Deadliest Pacific Hurricanes

Weather

So some time ago (actually it was a month ago to the day), I did a piece on the Deadliest Atlantic Hurricanes in history.  I figured it was time to do the deadliest Pacific hurricanes of all time.  A few disclaimers again:  these hurricanes are all based around the western border of North America.  If there are deadlier hurricanes that hit Asia, I’m not aware of them.  Also, some of these never officially made it to hurricane status, remaining tropical storms, however they’re on the list because a) I wanted 10 items, and b) all my research listed them with the hurricanes.  No corrective emails please.  And as before, we’re going with deadliest, not costliest.  Let’s begin.

Tropical Storm Lidia

Tropical Storm Lidia

Path taken by Tropical Storm Lidia

From October 6th through the 8th of 1981, Tropical Storm Lidia lashed the Baja and Mazatlan regions of Mexico and California.  Wind speeds aren’t known, but 100 deaths are attributed to the storm.

Mazatlan Hurricane

With 135 mph winds, the Mazatlan Hurricane lasted from October 8th to the 9th in 1943.  Affecting Northwest Mexico and the Southwest United States, the estimated death toll of this storm was 100 victims.

Hurricane Ismael

Hurricane Ismael

Path taken by Hurricane Ismael

A fairly recent hurricane, having affected Northern Mexico from September 12th to the 16th of 1995.  With 80 mph winds, Hurricane Ismael wasn’t very powerful, but still managed to leave 116 dead in its wake.

Hurricane Tico

Hurricane Tico

Path taken by Hurricane Tico

From October 11 to the 19th of 1983, Hurricane Tico made its way through Northwest Mexico and eventually even into the United States.  With winds reaching speeds of 135 mph, Hurricane Tico was a Category 4 hurricane that left 135 dead in its wake.

Hurricane Frank

Hurricane Frank

Path taken by Hurricane Frank

The most recent hurricane on the list, Hurricane Frank lasted from August 21 to the 28th of 2010, with winds reaching 90 mph.  With an area of affect encompassing Mexico and Central America, particularly Honduras, Nicaragua, and Guatemala, Hurricane Frank left 136 dead by the time it dissipated.

Tropical Storm Agatha

Tropical Storm Agatha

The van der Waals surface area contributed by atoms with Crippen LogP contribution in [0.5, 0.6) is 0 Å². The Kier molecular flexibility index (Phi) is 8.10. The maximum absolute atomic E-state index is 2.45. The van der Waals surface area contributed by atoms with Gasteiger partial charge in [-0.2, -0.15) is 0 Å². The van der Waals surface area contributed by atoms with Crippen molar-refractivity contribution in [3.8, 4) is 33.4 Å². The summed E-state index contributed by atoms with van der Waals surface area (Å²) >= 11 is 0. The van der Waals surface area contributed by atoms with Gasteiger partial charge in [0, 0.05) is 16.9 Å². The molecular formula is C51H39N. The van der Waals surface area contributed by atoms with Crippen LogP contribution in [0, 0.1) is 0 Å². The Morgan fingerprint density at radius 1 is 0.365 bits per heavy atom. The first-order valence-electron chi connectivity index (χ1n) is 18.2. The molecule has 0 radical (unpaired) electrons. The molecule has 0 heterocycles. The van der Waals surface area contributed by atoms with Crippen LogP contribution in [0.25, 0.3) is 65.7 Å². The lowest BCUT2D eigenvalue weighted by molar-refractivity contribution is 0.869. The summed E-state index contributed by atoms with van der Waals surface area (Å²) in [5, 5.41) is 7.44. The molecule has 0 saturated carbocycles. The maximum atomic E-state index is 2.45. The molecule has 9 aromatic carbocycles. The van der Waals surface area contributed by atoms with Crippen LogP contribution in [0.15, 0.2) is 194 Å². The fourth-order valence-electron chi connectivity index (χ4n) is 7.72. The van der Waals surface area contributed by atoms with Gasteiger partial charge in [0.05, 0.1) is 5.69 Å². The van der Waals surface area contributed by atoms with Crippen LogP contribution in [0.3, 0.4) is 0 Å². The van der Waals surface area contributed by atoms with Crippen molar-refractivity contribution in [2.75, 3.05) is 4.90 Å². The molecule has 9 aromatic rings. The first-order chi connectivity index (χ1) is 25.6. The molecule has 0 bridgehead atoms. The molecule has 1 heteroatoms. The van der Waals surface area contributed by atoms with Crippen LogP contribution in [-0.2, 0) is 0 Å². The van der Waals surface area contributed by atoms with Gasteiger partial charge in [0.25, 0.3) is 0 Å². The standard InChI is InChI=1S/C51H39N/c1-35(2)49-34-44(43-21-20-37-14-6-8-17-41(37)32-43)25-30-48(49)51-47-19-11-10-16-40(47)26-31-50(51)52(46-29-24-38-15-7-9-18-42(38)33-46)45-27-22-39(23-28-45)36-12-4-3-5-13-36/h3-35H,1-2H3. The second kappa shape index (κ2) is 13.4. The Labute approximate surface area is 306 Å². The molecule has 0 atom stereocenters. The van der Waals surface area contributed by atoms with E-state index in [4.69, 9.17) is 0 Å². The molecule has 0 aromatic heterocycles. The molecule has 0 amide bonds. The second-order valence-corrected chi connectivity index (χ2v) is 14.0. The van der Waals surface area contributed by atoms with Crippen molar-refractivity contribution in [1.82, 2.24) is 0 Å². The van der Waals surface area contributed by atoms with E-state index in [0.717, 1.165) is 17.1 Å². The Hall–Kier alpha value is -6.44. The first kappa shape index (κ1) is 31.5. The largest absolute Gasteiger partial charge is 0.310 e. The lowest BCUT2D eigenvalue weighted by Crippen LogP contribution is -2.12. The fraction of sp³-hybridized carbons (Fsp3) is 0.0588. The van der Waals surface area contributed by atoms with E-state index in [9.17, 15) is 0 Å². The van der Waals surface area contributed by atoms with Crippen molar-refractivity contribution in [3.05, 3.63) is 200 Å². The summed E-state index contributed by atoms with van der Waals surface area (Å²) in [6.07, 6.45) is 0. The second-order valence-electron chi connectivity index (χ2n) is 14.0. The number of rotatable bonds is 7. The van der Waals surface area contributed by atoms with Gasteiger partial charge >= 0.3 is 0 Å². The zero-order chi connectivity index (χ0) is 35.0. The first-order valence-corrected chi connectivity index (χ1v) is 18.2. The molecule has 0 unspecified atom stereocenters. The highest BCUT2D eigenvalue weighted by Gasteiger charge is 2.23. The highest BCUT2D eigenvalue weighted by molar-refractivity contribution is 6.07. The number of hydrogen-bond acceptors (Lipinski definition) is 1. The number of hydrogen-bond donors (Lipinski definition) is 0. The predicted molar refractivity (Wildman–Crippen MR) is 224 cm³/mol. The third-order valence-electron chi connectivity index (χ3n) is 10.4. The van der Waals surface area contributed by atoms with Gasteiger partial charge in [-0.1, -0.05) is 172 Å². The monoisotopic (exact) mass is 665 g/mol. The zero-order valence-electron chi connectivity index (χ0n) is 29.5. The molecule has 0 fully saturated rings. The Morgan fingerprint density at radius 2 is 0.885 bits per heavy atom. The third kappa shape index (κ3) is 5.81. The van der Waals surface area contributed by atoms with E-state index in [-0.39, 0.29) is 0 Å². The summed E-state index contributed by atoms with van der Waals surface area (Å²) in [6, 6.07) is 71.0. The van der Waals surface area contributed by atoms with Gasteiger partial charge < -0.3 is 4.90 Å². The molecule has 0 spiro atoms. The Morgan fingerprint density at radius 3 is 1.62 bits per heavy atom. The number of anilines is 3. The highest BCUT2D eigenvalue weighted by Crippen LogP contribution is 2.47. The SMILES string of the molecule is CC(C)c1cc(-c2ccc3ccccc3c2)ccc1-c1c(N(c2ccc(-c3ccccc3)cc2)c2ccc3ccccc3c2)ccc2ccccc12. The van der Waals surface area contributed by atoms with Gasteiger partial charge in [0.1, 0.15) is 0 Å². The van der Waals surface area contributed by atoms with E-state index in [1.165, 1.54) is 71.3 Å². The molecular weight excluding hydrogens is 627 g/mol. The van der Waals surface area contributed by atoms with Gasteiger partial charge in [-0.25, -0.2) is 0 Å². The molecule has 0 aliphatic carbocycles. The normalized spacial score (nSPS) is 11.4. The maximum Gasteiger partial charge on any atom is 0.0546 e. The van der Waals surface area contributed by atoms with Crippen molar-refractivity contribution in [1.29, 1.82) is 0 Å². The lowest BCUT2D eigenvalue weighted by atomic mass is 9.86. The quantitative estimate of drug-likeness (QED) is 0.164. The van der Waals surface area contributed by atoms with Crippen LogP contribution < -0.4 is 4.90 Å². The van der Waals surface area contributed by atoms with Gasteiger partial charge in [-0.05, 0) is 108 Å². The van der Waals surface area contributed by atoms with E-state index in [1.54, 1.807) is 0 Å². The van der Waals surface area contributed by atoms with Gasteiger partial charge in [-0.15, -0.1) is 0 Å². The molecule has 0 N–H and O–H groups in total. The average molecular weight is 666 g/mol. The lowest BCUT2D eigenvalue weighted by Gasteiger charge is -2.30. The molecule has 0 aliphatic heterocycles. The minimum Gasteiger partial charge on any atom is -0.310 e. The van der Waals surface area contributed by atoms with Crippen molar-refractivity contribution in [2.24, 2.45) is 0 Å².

Path taken by Tropical Storm Agatha

Another recent storm, Tropical Storm Agatha lasted from May 29 to 30 in 2010, with winds reaching 45 mph.  Moving through Central America, with an emphasis on Guatemala, Tropical Storm was a weak storm that still managed to leave 320 dead in its wake.



Hurricane Paulina

Hurricane Pauline

Path taken by Hurricane Paulina

Hurricane Paulina was one of the strongest and deadliest hurricanes in Pacific coast history.  From October 5th to the 10th in 1997, Hurricane Paulina had winds reaching 135 mph as it slammed into Mexico, in particular Acapulco.  By the time Hurricane Paulina dissipated, it had left between 230 and 400 people dead.

Hurricane Tara

Hurricane Tara

Path taken by Hurricane Tara

With winds topping out at 85 mph, Hurricane Tara ravaged Southern Mexico from November 10th to the 12th in 1961.  With a death toll of between 436 and 600 victims, Hurricane Tara remains one of the deadliest Pacific hurricanes, even with low winds when compared to other storms.

Hurricane Liza

Hurricane Liza

Path taken by Hurricane Liza

Affecting Northern Mexico and the Baja Peninsula, Hurricane Liza left 950 dead from September 25th to October 2nd in 1976.  With winds topping out at 140 mph, Hurricane Liza ranks as the third deadliest Pacific hurricane in history.

Hurricane Paul

Hurricane Paul

Path taken by Hurricane Paul

From September 18th to the 30th, Hurricane Paul moved across Guatemala, El Salvador, Baja, and Northwest Mexico with winds topping out at 110 mph.  By the time this deadly hurricane dissipated, it’s estimated that 1,424 people had lost their lives.

Mexico Hurricane

Mexico Hurricane

Path taken by the Mexico Hurricane

In 1959, from October 23rd to the 29th, what’s known as the Mexico Hurricane devastated the Pacific coast.  A Category 5 hurricane, with winds topping out at 160 mph, the Mexico Hurricane moved through Colima, Jalisco, and much of Western Mexico, leaving between 1000 and 1,800 dead in its wake.  Because of this, the Mexico Hurricane is recognized as the deadliest Pacific hurricane in recorded history.

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